Join the ANPC for 2020 before 31 December and receive 2 free 2019 editions of Australasian Plant Conservation!
You will receive the Winter 2019 edition with the theme of translocation of threatened plants, and the Spring edition which focuses on the NSW Saving our Species program. ANPC membership entitles you to discounts and benefits including: subscription to four (4) editions of Australasian Plant Conservation; discounts to ANPC workshops, conferences and forums; and discounted subscription to Ecological Management and Restoration. Complete the ANPC membership form here. Some of our high priority projects for 2020 include:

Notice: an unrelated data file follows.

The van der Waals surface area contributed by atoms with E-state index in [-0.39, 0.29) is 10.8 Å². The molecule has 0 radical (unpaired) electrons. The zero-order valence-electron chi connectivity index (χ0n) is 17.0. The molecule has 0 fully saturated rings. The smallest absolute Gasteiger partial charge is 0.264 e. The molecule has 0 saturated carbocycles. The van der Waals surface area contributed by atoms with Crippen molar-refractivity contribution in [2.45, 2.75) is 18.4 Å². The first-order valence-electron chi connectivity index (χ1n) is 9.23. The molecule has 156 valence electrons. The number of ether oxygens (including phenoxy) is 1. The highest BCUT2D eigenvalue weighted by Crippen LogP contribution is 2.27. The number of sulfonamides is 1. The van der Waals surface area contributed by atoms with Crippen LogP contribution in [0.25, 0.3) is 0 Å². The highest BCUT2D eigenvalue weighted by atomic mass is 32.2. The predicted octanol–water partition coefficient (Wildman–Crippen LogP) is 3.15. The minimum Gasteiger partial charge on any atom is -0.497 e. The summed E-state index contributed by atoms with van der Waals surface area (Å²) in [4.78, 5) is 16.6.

- improving the quality and supply of native seed in NSW through our new Healthy Seeds project.
- reviewing our Germplasm Guidelines.
- launching our National Seed Survey Report.
- holding more Threatened Plant Translocation workshops.
- Stage 2 of the Bring Back the Banksias project.
- our two orchid conservation projects with Royal Botanic Gardens Victoria Saving the threatened Audas Spider-orchid (Caladenia audasii) from extinction and Saving the Brilliant Sun Orchid (Thelymitra mackibbinii) from extinction
- holding the 13th Australasian Plant Conservation Conference (APCC13).